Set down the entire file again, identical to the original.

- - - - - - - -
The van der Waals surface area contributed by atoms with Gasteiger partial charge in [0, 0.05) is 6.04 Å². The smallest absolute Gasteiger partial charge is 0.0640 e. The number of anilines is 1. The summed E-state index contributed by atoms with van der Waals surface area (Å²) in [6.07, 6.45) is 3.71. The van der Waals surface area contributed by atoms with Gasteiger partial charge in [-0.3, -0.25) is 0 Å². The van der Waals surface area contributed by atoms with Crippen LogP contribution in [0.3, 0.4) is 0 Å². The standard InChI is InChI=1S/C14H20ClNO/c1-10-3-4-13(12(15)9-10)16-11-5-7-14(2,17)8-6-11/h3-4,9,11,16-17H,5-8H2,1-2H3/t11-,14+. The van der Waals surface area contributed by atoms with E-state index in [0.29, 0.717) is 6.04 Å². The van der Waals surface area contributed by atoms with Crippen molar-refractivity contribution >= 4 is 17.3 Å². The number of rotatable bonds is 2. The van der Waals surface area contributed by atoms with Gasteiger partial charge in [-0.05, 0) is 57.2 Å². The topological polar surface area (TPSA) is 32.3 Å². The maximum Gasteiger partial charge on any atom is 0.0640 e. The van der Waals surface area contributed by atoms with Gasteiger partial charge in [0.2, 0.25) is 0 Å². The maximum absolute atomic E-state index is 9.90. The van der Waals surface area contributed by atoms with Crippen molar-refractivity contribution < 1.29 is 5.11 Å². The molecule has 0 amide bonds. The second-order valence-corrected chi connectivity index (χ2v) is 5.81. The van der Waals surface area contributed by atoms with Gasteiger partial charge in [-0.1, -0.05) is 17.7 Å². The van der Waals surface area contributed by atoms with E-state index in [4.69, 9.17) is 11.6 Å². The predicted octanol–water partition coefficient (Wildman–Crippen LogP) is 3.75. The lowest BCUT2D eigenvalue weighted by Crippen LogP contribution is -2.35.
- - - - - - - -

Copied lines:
The van der Waals surface area contributed by atoms with Gasteiger partial charge in [0, 0.05) is 6.04 Å². The smallest absolute Gasteiger partial charge is 0.0640 e. The number of anilines is 1. The summed E-state index contributed by atoms with van der Waals surface area (Å²) in [6.07, 6.45) is 3.71. The van der Waals surface area contributed by atoms with Gasteiger partial charge in [-0.3, -0.25) is 0 Å². The van der Waals surface area contributed by atoms with Crippen LogP contribution in [0.3, 0.4) is 0 Å². The standard InChI is InChI=1S/C14H20ClNO/c1-10-3-4-13(12(15)9-10)16-11-5-7-14(2,17)8-6-11/h3-4,9,11,16-17H,5-8H2,1-2H3/t11-,14+. The van der Waals surface area contributed by atoms with E-state index in [0.29, 0.717) is 6.04 Å². The van der Waals surface area contributed by atoms with Crippen molar-refractivity contribution >= 4 is 17.3 Å². The number of rotatable bonds is 2. The van der Waals surface area contributed by atoms with Gasteiger partial charge in [-0.05, 0) is 57.2 Å². The topological polar surface area (TPSA) is 32.3 Å². The maximum Gasteiger partial charge on any atom is 0.0640 e. The van der Waals surface area contributed by atoms with Gasteiger partial charge in [0.2, 0.25) is 0 Å². The maximum absolute atomic E-state index is 9.90. The van der Waals surface area contributed by atoms with Crippen molar-refractivity contribution < 1.29 is 5.11 Å². The molecule has 0 amide bonds. The second-order valence-corrected chi connectivity index (χ2v) is 5.81. The van der Waals surface area contributed by atoms with Gasteiger partial charge in [-0.1, -0.05) is 17.7 Å². The van der Waals surface area contributed by atoms with E-state index in [4.69, 9.17) is 11.6 Å². The predicted octanol–water partition coefficient (Wildman–Crippen LogP) is 3.75. The lowest BCUT2D eigenvalue weighted by Crippen LogP contribution is -2.35.